Selected Writings

Paperback | May 15, 1981

byGeorge Herbert Mead

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The only collection of Mead's writings published during his lifetime, these essays have heretofore been virtually inaccessible. Reck has collected twenty-five essays representing the full range and depth of Mead's thought. This penetrating volume will be of interest to those in philosophy, sociology, and social psychology.

"The editor's well-organized introduction supplies an excellent outline of this system in its development. In view of the scattered sources from which these writings are gathered, it is a great service that this volume renders not only to students of Mead, but to historians."—H. W. Schneider, Journal of the History of Philosophy

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The only collection of Mead's writings published during his lifetime, these essays have heretofore been virtually inaccessible. Reck has collected twenty-five essays representing the full range and depth of Mead's thought. This penetrating volume will be of interest to those in philosophy, sociology, and social psychology."The editor's...

Andrew J. Reck is professor and chairman of the Department of Philosophy at Tulane University.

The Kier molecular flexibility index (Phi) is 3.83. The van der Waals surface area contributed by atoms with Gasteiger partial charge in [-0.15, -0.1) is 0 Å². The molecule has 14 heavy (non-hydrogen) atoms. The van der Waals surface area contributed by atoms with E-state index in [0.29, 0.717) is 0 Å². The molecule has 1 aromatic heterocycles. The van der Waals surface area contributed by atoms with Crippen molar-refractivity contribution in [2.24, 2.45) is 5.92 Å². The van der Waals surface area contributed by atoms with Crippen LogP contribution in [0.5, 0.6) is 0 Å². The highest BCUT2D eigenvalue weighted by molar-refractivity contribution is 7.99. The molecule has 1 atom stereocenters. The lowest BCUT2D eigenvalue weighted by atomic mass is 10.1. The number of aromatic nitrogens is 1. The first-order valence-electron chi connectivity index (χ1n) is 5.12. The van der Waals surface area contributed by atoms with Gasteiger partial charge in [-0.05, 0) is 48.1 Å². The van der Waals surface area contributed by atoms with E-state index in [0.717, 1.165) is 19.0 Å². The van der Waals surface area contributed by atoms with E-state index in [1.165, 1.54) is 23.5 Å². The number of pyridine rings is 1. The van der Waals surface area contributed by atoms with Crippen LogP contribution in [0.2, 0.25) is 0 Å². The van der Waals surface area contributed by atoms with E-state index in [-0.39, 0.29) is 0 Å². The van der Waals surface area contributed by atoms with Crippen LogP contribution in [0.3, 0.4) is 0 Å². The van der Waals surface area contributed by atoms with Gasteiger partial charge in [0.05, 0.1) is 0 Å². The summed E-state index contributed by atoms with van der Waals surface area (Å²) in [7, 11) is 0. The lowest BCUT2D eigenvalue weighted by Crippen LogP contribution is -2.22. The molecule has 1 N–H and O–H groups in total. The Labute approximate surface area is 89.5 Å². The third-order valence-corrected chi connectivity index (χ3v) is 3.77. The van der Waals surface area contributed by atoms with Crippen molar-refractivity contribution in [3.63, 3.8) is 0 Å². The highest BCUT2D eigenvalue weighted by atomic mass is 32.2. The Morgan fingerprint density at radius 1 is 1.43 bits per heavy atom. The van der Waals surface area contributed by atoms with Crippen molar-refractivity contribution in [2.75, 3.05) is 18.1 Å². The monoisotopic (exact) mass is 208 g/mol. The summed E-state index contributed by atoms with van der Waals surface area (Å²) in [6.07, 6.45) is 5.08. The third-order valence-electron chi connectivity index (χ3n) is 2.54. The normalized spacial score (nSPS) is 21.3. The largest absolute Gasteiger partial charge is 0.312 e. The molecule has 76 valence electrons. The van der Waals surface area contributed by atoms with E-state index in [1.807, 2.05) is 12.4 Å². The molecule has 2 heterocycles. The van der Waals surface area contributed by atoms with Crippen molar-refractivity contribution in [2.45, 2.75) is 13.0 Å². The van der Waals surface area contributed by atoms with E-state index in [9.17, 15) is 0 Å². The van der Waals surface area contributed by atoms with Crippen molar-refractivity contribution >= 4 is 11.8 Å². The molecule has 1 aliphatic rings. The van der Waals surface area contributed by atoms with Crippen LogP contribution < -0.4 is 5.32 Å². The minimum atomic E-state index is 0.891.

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Format:PaperbackDimensions:488 pages, 8 × 5.25 × 1.2 inPublished:May 15, 1981Publisher:University Of Chicago Press

The following ISBNs are associated with this title:

ISBN - 10:0226516717

ISBN - 13:9780226516714

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Table of Contents

Editor's Introduction
Bibliography
Notes on the Text
Selected Writings
I. The Working Hypothesis in Social Reform
II. Suggestions Toward a Theory of the Philosophical Disciplines
III. The Definition of the Psychical
IV. The Teaching of Science in College
V. Concerning Animal Perception
VI. The Philosophical Basis of Ethics
VII. Social Psychology as Counterpart to Physiological Psychology
VIII. What Social Objects Must Psychology Presuppose?
IX. The Psychology of Social Consciousness Implied in Instruction
X. Social Consciousness and the Consciousness of Meaning
XI. The Mechanism of Social Consciousness
XII. The Social Self
XIII. Natural Rights and the Theory of the Political Institution
XIV. Scientific Method and Individual Thinker
XV. The Psychology of Punitive Justice
XVI. A Behavioristic Account of the Significant Symbol
XVII. Scientific Method and the Moral Sciences
XVIII. The Genesis of the Self and Social Control
XIX. The Nature of Aesthetic Experience
XXI. A Pragmatic Theory of Truth
XXII. The Nature of the Past
XXIII. National-Mindedness and International-Mindedness
XXIV. The Philosophies of Royce, James, and Dewey in Their American Setting
XXV. Philanthropy from the Point of View of Ethics
Index